From £104,0259
Full-fat Range Rover becomes available with plug-in hybrid powertrain, but does it impact the flagship?

This is the lighter version of Ranger Rover's full-fat new flagship. Named the Range Rover P510e (from £126,455) it gets a near-identical set up to the standard RR, but with a plug-in (PHEV) drivetrain.

At the same time as trying the new Range Rover Sport we've had a chance to drive its hybrid sibling. I wasn’t able to back-to-back test it alongside with a regular combusted Range Rover but, as with the Sport, you wouldn’t instinctively know there was a difference in any isolation or comfort.

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In fact, trying it alongside a Sport instead was a valuable exercise in seeing how differentiated the two models are. And the answer is: honestly, not light years. Then, is a BMW X7 so different to an X5, or an Audi Q7 to a Q8?

The Range Rover has a terrific ride quality and very low cabin noise, with a mix of materials that it can get away with towards the lower end of its pricing (the P510e is from £126,455, the lesser-powered P440e from £103,485) but at the top end – a £149,400 SV – would feel harder going.

It’s smooth and responsive and when the 3.0 engine is zinging along, it’s doing it very quietly in the background, with just a little sporting edge to it. Things are more responsive if you pull the gearlever into ‘S’ rather than ‘D’ but the electric motor is there to assist anyway – you can just use throttle rather than have to pull gears to make progress. This is a rapid car regardless.

But – and this goes for the Sport drive alongside too – it’s in the energy management where the cleverness lies. Plumb in a destination into the navigation and the car ought to know whether there’s a clean air zone on the way that’ll need electric-only motion, and save some battery for you.

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Or you can choose to drive on electric power for as long as possible – the official range is pushing 70 miles – opt to hold some charge for later, or run around in hybrid mode, which eeks out the mains-assisted driving for as long as the battery and fuel play together, which ought to be the other side of 150 miles. (I didn’t have a chance to test that for certain but in an earlier test of a Defender P400e, which has a smaller battery and an all-electric range of only 27 miles, it would do over 75 in hybrid mode before the battery depleted).

Anyway it’s a heavier solution than pure internal combustion, which will limit its off-road capabilities, but if your use case is right, this could be the answer. For SUVs which actually tow things and are sometimes expected to run big distances in remote locations, PHEVs are a sound technology. And well-executed here.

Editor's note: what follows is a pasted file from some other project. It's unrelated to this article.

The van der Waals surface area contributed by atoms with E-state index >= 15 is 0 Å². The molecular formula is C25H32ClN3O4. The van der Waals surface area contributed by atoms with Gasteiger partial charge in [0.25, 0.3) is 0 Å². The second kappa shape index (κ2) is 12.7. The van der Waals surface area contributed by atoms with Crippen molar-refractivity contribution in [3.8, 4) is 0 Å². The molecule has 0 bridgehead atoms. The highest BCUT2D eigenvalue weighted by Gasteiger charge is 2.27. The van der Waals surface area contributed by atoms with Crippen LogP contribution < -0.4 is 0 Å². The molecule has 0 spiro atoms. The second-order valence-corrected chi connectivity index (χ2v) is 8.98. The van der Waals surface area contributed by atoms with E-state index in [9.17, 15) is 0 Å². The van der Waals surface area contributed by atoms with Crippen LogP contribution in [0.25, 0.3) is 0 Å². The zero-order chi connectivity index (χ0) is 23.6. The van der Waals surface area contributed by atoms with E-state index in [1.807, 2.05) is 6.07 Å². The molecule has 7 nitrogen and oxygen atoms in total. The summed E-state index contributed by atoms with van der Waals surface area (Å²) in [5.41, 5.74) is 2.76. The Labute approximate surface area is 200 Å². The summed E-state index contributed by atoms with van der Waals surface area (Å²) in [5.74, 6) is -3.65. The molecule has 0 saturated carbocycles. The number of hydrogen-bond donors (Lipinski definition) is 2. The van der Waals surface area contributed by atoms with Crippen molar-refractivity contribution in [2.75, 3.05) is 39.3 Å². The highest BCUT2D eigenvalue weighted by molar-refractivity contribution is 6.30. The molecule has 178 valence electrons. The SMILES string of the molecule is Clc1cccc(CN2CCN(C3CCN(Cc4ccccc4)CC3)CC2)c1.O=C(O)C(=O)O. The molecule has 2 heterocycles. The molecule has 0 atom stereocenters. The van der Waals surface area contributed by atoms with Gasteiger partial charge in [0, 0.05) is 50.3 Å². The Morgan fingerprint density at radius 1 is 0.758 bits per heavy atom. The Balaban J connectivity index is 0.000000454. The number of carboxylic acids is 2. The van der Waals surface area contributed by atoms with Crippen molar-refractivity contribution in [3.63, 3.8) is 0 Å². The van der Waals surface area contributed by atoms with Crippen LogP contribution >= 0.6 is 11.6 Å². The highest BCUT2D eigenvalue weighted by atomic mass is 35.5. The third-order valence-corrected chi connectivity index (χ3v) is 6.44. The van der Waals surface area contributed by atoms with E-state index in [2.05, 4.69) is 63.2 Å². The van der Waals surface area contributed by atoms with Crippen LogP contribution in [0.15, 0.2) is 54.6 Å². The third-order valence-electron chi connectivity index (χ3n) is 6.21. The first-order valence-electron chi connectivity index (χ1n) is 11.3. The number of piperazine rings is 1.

Range rover 2022 003 cornering rear


Matt Prior

Matt Prior
Title: Editor-at-large

Matt is Autocar’s lead features writer and presenter, is the main face of Autocar’s YouTube channel, presents the My Week In Cars podcast and has written his weekly column, Tester’s Notes, since 2013.

Matt is an automotive engineer who has been writing and talking about cars since 1997. He joined Autocar in 2005 as deputy road test editor, prior to which he was road test editor and world rally editor for Channel 4’s automotive website, 4Car. 

Into all things engineering and automotive from any era, Matt is as comfortable regularly contributing to sibling titles Move Electric and Classic & Sports Car as he is writing for Autocar. He has a racing licence, and some malfunctioning classic cars and motorbikes. 

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Deputy 11 September 2022

And yet the Suzuki Jimny was banned from sale but it's OK to have a 3 tonne offroader as long as it has an uncharged and unused battery in it!

HughB 10 September 2022

Although there's grumbling in the comments, a range of 70 miles is pretty decent - and it means those school runs and trips to the shops can be done in clean air. 

Yes, it's heavy, but there's a market for these vehicles and the PHEV is a good option.

The Apprentice 7 September 2022
I suppose they should get some credit for putting a bigger battery in so it gets a reasonable EV range of 70 miles. Although its hardly efficient, will only have about 28kwh usable or less so about 2 to 2.5 miles per kwh.

When you have the 'luxury' of throwing weight and cost limitations out the window (as they were already thrown out) you can make a PHEV tax dodger version with as big an engine and battery as you like.

Overdrive 8 September 2022
It's huge weight, getting on for best part of, three tonnes, hurts efficiency. It's unlikely you'd get better than 2 m/kwh in real life driving conditions for anything that weighs this much.